Duplicate content can hurt the original writers. Google penalizes duplicate content sites by listing only one as the "source" site. The thing is, the "source" isn't determined by who posted the content first--I think it may actually be determined by whose site has a higher PageRank or something like that (SEO people, correct me if I'm wrong!). But there's a chance ProCopywriter's copy of my post might come up in search rankings--and mine won't show up at all. Not cool.

The whole thing reminds me of those bogus ads where the employer says he can't pay his writers, but they'll get lots and lots of "exposure." There seems to be a belief out there that writers really don't care about being paid; they just want to be famous. The ProCopywriters site doesn't exactly offer exposure I can't turn down--they don't even link directly to sites--and they don't seem to be familiar with the concept of royalties. If all the content we write is just available for anyone to use, how do these people--who are supposed to be professional writers themselves--suppose we make a living?

To his credit, Jon did remove my link from the site and told me in his email that he would not use my content. He also said that due to the responses from writers, they were going to consider rethinking their blogging strategy. That seems like a fine idea to me.


Anonymous said...

Hi Jennifer,

I hadn't even thought about the issue of duplicate content. Thanks for pointing that one out! By posting content from other sites, Google listings are negatively impacted. I understand that in the case of duplicate posts, Google determines one as the canonical source and does not list the other at all.

I'm glad you reported on this issue too because writers really need to band together and help protect one another from copyright infringement, plagiarism, and other abuses.

-Melissa Donovan

Jennifer Williamson said...

That's definitely a reason why writers should be aggressive in dealing with content thieves. I don't understand how a writer could simply let something like this slide; I really hope the other "contributors" listed take action.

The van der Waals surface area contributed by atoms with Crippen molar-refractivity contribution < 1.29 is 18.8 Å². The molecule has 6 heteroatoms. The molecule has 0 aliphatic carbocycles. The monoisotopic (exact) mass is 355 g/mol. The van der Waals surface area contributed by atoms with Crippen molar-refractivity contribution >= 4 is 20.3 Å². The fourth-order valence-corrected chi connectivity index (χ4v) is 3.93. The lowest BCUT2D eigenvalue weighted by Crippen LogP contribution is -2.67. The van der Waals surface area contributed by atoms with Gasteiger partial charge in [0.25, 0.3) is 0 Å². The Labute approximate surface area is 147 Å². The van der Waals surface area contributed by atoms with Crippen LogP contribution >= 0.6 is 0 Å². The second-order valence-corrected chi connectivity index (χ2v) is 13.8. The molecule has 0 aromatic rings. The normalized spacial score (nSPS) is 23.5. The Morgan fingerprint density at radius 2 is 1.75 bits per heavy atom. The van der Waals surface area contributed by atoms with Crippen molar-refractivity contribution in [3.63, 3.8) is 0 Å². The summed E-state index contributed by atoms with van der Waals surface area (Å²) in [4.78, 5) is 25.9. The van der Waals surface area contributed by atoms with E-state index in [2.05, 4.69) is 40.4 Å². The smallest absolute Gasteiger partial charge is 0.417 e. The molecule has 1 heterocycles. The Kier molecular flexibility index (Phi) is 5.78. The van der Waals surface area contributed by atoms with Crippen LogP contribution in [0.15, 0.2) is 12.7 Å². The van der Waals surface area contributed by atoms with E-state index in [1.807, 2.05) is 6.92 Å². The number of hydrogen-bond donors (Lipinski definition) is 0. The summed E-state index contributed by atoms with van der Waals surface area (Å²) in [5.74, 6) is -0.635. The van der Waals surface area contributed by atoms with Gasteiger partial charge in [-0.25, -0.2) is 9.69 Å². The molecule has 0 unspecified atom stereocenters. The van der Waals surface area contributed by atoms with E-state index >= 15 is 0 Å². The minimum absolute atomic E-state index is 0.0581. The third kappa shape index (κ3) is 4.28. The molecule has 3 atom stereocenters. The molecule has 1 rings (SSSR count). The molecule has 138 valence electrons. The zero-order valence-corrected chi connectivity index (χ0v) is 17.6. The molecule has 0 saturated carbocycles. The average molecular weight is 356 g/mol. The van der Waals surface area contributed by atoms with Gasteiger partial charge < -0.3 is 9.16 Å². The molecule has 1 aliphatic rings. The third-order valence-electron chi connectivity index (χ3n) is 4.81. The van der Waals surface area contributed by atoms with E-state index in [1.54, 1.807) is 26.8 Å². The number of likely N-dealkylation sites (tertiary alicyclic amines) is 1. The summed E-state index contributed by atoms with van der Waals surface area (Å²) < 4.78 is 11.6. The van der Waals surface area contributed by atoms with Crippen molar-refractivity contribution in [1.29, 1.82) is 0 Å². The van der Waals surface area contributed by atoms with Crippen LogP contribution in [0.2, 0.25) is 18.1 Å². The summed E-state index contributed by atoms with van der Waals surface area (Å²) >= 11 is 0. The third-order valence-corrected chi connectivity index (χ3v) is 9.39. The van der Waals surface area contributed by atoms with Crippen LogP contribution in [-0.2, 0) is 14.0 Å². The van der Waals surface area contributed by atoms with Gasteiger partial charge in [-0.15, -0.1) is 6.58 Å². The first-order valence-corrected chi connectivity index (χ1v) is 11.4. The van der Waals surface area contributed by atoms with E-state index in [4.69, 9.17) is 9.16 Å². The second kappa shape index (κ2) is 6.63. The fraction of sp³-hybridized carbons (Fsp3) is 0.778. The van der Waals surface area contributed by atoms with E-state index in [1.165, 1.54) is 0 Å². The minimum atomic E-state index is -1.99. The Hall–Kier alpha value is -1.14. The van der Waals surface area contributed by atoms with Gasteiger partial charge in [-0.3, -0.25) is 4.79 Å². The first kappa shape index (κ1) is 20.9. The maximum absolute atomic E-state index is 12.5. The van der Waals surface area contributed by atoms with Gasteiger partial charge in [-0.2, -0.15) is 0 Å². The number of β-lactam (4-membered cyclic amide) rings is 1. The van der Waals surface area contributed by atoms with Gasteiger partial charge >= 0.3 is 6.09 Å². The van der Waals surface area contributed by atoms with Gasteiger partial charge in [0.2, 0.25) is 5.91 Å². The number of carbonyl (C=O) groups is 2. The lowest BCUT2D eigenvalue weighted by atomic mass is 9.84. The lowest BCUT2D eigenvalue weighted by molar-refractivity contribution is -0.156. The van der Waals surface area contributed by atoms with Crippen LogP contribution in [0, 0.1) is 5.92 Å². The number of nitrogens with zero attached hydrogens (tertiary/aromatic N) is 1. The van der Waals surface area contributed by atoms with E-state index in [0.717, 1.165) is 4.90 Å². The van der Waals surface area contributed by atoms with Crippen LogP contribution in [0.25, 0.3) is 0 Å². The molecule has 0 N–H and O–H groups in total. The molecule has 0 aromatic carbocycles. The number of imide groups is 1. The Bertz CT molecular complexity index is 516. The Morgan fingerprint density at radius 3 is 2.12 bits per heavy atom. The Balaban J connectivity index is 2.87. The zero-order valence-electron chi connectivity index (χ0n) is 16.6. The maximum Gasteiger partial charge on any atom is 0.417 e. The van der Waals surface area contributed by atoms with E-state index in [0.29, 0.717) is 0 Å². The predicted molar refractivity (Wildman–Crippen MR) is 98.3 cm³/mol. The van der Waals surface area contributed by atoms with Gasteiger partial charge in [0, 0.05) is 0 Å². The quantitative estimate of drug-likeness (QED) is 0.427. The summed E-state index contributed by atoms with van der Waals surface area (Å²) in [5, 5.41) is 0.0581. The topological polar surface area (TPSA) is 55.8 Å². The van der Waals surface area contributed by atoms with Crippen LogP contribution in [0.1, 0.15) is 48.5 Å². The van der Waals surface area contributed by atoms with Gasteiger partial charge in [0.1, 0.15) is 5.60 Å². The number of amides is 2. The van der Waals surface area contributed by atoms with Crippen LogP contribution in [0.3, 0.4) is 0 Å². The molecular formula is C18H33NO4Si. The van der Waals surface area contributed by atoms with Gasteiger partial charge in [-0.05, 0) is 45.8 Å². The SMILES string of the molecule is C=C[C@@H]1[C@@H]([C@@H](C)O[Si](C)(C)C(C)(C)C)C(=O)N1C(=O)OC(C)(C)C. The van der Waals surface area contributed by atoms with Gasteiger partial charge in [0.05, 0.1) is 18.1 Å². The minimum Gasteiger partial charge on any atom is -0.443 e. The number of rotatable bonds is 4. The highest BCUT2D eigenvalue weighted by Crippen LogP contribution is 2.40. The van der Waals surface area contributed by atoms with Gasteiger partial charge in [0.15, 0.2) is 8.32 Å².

Courtney said...


Sorry you got swiped as well! I just wrote the site owner and he immediately removed my content upon my request.

I was so glad that Melissa let me know! Good work Melissa!

(And congrats Jennifer on your top blog nomination!)

Jennifer Williamson said...

They seem to be responsive to people asking to have their content removed, at least. I guess it could be worse.

Thanks for the congrats--and the same to you! I saw your blog up there as well. I meant to write about that today, but the copyright issue came up last night and I had to jump on it.

Unknown said...

Your reasons are exactly why I'd be up in arms too, Jennifer. If they ask and if they link directly back, fine. If they post without any notice, permission or any link to the original site, they're stealing. It's unethical at the very least and illegal at the very core.

Garden Jabber said...

I haven't experienced blog plagiarism yet, but I have had sample articles posted without permission. I'll apply for a job with a "sample article," and then accidentally stumble upon the content on someone's website. Since most samples are previously published, a situation like this can create a lot of problems. I got Copyscape, and I check for stolen content religiously.

Anonymous said...

That's absolutely insane. I really can't believe some people. Good job on catching it so quickly. As always, I love this blog because its teaches me so much about the writing world.

Anonymous said...

I have had problems with copyright even too, but how does one address the issue? I found a blog that has been lifting my articles and publishing them without giving me or my website credit.

But what recourse do I have? There is no contact information, or even a real name for the blog owner. The comments are disabled as well.

The blog is published through Blogger, but as far as I can tell there isn't any way to report it since the content isn't violating any rules (i.e. it isn't sexually explicit or offensive). In the meantime, this guy is earning advertising revenue on other people's content. Why does Blogger allow this?

Does anyone know how to address this situation?

Jennifer Williamson said...

No wonder you're frustrated. Usually, your first step is to contact the site and tell them to take it down or else, but since there isn't any way for you to contact them, you can't.

Actually, Blogger is owned by Google, and Google doesn't look too kindly on this type of thing. Try emailing to report it. Include the name of the blog and a link to it, and include a link to your site as well--so you can show that yours was up first.

You could also report to major search engines to get their site de-listed. Here are links to how to do that with Google, Yahoo!, and MSN.

There's a good step-by-step on Copyscape on what to do when you encounter this type of thing as well. I hope this helps--let me know how it goes!